In April, we look at the global and UK economy, along with a focus on investment markets.

UK Economic Growth

Changes to GDP (Gross Domestic Product) is the main indicator of economic growth. In Quarter 4 (October to December) 2017, UK GDP was confirmed to have increased by 0.4, which was slightly lower than estimated and compared with 0.4% in Quarter 3 (July to Sept) 2017.

As for Inflation, the Consumer Prices Index including owner occupiers’ housing costs (CPIH) 12-month inflation rate was 2.5% in February 2018, down from 2.7% in January 2018. The largest downward contributions to the change in the rate came from transport and food prices, which rose by less than a year ago. The Consumer Prices Index (CPI) 12-month rate was 2.7% in February 2018, down from 3.0% in January 2018.

Estimates from the Labour Force Survey show that, between August to October 2017 and November 2017 to January 2018, the number of people in work and the number of unemployed people both increased, but the number of people aged from 16 to 64 not working decreased.  There were 32.25 million people in work, 168,000 more than for August to October 2017 and 402,000 more than for a year earlier. The employment rate (the proportion of people aged from 16 to 64 who were in work) was 75.3%, higher than for a year earlier (74.6%) and the joint highest since comparable records began in 1971.

Latest estimates show that average weekly earnings for employees in Great Britain in nominal terms (not adjusted for price inflation) increased by 2.6% excluding bonuses, and by 2.8% including bonuses, compared with a year earlier. Latest estimates show that average weekly earnings for employees in Great Britain in real terms (that is, adjusted for price inflation) fell by 0.2% excluding bonuses, but were unchanged including bonuses, compared with a year earlier.

Source: Office of National Statistics

Globally, the theme that all major regions of the world are experiencing an uptick in economic growth for the first time since the financial crisis continues. According to OECD’s latest interim outlook, it expects the expansion to continue and strengthen due to trade and private investment bouncing back. It believes, that the recent fiscal stimulus in the US and Germany will boost further short-term growth, whilst Inflation is set to rise slowly. However, Interest rate nominalisation may   create tensions, with high debt and asset prices being most vulnerable. We are also seeing tensions developing in trade, with a trade war between the US and China being played out. If this continues will most likely be damaging for growth and jobs.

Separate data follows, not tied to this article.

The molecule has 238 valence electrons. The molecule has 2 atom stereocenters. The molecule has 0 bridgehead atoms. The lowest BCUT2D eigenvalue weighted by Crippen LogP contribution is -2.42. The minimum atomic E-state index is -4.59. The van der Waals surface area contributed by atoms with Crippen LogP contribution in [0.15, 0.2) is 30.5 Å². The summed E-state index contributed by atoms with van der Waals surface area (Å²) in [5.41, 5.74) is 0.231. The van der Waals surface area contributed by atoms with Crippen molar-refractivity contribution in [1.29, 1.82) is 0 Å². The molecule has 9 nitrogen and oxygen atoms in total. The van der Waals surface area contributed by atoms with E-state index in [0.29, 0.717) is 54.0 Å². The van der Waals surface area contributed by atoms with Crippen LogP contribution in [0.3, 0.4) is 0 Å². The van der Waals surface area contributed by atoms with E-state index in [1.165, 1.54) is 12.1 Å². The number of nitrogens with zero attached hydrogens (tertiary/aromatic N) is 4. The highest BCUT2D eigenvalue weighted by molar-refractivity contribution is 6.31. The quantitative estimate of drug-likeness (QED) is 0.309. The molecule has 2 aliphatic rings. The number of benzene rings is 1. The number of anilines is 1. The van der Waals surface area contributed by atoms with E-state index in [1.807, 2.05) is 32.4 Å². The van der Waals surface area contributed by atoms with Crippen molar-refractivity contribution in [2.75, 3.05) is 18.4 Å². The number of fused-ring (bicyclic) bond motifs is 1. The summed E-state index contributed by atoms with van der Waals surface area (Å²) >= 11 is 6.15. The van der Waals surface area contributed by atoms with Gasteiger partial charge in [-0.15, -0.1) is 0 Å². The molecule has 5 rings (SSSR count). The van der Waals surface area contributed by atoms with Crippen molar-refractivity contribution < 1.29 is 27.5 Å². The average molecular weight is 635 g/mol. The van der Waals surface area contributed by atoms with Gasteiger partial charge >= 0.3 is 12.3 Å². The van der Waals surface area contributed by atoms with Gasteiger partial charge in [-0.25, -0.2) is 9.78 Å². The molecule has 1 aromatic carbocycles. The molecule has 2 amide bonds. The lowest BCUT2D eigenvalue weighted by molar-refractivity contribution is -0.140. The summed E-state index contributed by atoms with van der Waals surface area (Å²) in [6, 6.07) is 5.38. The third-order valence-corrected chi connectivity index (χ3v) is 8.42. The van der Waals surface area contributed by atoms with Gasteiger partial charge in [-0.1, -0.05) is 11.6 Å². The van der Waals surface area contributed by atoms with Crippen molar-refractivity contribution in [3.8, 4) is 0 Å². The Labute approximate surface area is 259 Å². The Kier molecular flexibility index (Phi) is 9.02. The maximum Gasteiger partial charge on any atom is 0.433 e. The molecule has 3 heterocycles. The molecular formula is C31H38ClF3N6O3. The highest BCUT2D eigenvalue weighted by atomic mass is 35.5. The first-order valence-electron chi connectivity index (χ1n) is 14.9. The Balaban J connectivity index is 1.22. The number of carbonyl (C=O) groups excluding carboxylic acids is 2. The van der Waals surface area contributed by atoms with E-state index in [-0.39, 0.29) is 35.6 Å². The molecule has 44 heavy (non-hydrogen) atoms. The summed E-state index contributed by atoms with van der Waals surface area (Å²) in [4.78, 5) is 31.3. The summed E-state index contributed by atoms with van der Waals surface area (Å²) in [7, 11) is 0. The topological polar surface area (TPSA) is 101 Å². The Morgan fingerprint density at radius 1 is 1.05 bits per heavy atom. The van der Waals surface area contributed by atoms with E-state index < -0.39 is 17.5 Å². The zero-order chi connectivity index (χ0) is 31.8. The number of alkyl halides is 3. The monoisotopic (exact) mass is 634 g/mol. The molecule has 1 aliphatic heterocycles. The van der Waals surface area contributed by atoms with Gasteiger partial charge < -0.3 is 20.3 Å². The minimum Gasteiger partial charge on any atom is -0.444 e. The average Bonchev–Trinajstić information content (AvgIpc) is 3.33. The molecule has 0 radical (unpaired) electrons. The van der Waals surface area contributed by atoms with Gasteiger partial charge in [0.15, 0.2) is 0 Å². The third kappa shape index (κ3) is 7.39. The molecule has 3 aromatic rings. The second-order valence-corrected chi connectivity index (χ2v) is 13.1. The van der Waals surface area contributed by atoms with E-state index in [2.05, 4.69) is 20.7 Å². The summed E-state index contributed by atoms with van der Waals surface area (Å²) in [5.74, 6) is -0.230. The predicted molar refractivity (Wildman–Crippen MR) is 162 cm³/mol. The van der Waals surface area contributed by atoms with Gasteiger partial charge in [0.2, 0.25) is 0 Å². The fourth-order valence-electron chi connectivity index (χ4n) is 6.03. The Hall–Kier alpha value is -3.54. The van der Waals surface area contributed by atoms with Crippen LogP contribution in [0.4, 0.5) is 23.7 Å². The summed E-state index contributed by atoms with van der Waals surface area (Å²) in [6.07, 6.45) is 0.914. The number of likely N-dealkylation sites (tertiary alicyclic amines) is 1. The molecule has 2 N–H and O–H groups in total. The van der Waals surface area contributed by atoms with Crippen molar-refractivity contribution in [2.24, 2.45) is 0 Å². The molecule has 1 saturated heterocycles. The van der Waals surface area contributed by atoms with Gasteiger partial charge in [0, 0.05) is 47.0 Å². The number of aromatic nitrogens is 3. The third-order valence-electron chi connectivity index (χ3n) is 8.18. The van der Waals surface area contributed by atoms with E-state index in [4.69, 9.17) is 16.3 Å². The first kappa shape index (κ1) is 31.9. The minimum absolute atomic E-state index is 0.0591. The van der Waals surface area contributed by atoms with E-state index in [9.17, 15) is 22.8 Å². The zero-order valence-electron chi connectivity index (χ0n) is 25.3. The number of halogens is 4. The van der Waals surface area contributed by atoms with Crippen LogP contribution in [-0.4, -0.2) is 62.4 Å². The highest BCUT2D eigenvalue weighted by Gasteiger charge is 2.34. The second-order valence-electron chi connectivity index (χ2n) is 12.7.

Therefore, It is a question of balance and the OECD believes that the pace of structural reform is slow. Fiscal policy should be supportive but not lead to over stimulate demand and changes in the tax and spending mix would boost long-term growth.

Markets

Below we provide a table of the major sectors that we allocate to when constructing our client portfolios. The data has been sorted over 1 month in order of best to worst returns. We have shown returns on an annualised basis for 1 year and above.

 

Sector 1m 1yr Ann. 3yr Ann. 5yr
 UT UK Gilts TR in GB 2.06 0.36 2.99 3.55
 UT UK Index Linked Gilts TR in GB 1.91 -0.52 5.63 5.76
 UT Property TR in GB 0.63 2.34 3.39 5.58
 UT Sterling Corporate Bond TR in GB 0.26 1.57 2.85 3.89
 UT Global Bonds TR in GB -0.26 -0.83 3.00 1.68
 UT Sterling High Yield TR in GB -0.57 3.39 3.88 4.09
 UT Targeted Absolute Return TR in GB -0.72 0.98 0.86 2.16
 UT UK Smaller Companies TR in GB -1.49 14.60 13.53 13.14
 UT UK All Companies TR in GB -2.21 2.62 5.65 7.29
 UT North American Smaller Companies TR in GB -2.61 -0.07 9.51 11.82
 UT European Smaller Companies TR in GB -3.29 12.10 15.22 14.40
 UT Europe Excluding UK TR in GB -3.36 5.39 8.57 9.96
 UT Asia Pacific Excluding Japan TR in GB -3.63 6.52 9.96 8.22
 UT Japan TR in GB -3.82 8.61 12.00 11.55
 UT Global Emerging Markets TR in GB -4.15 8.50 10.28 5.74
 UT North America TR in GB -5.63 -0.88 9.78 12.70

Source: FE Analytics to month end March 2018

UT = Unit Trust, TR = Total Return and in GB = Currency Sterling

Summary

Following the market highs seen in January, Equity markets experienced losses during February and March. Conversely, Most Bond sectors posted gains.

Overall, the corrections seen during the first quarter have dampened the annual growth across most Equity sectors, with the exception of Japan, Emerging Markets, Asia and stand out performance in the UK and European Smaller Cos sectors.

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